Mediating the exchange coupling and anisotropy in nanoscale magnets via interfacial interactions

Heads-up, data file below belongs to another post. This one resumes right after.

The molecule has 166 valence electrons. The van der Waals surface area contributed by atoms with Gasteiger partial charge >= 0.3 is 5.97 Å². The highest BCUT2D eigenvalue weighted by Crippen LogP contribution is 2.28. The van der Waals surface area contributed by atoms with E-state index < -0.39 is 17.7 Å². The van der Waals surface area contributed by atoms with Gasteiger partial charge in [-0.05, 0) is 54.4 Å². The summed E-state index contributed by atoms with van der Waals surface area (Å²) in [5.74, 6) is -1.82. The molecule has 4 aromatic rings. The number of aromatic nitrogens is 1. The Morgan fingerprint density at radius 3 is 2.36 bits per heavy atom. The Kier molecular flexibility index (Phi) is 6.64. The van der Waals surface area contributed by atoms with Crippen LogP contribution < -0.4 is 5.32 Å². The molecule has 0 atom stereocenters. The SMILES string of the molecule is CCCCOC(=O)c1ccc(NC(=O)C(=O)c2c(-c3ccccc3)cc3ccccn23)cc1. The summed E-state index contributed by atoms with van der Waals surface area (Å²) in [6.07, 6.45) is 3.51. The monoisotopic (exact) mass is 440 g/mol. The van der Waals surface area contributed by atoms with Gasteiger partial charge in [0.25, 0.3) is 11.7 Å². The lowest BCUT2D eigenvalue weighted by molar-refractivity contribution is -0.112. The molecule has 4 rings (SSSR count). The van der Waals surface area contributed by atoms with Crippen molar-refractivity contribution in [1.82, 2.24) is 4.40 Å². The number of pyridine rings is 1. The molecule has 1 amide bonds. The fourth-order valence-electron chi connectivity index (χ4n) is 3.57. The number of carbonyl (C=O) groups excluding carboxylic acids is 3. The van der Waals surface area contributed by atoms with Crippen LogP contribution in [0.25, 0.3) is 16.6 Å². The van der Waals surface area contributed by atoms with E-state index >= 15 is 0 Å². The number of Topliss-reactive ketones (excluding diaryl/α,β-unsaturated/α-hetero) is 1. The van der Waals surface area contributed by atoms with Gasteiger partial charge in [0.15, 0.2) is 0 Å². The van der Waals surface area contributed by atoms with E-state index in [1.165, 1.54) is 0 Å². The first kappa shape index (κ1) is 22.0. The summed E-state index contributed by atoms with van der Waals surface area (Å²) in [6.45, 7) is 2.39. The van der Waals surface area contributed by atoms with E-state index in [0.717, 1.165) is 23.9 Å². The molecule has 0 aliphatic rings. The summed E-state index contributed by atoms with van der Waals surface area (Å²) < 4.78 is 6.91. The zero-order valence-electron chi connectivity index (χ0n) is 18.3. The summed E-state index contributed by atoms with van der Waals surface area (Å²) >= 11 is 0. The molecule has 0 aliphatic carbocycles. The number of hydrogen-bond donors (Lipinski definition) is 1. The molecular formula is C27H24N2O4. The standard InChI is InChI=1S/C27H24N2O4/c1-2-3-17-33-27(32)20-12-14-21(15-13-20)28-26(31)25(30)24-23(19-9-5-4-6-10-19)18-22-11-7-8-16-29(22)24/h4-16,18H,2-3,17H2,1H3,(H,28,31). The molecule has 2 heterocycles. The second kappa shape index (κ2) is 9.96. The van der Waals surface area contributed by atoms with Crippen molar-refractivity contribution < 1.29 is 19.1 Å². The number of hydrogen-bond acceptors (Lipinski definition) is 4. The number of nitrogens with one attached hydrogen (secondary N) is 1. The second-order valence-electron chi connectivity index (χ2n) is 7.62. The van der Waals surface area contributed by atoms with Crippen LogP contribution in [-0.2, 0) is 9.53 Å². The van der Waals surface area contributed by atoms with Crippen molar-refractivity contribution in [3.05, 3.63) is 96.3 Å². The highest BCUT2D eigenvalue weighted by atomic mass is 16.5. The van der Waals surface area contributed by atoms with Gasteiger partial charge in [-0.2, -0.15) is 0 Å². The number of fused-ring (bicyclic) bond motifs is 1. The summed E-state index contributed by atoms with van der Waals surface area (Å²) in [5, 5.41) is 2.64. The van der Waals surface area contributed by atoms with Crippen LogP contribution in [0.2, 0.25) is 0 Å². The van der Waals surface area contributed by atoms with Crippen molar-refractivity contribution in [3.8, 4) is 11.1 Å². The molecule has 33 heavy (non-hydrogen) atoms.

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Nanoscale materials behave differently than their bulk counterparts due, in part, to the reduced length scales and the increased surface to core atom ratio. As the length scales decrease, the surface atoms become increasingly important as they make up a larger percentage of the total number of atoms. These surface atoms have magnetic properties that differ from the core atoms due to a surface anisotropy that alters the interparticle, intraparticle, and exchange interactions. In this work, we have synthesized three different nanoscale systems that will allow us to explore the physics of the different interactions. Cu/gamma-Fe2O3 core/shell nanoparticles were chosen because the gamma-Fe2O3 cores have vacancies in their B-sites, broken coordination at the surface, and experience superexchange interactions. As a comparison, multiphase undoped and V-doped SiO2/FeCo nanoparticles were chosen as these nanoparticles do not suffer from vacancies or surface disorder and experience both direct exchange interactions from the nanoparticle core and superexchange interactions between the FeCo core and the metal silicate interfacial phase. Finally, Fe nanocrystallites were grown in a Cu matrix as they present no vacancies or surface disorder, and they are single phase. We observed that the interfacial phases that form in these core/shell and nanocrystallite/matrix nanoscale systems alters significantly the physics of the magnetism. The overall magnetic properties, the elemental magnetism, and the atomic magnetism were all observed to be altered by this interfacial phase, along with the interparticle and intraparticle interactions. In addition, the thickness of this interfacial phase, and thus the strength of its affect, was controlled by controlling the thickness of the shells or the amount of intermixing in the case of the nanostructured thin film.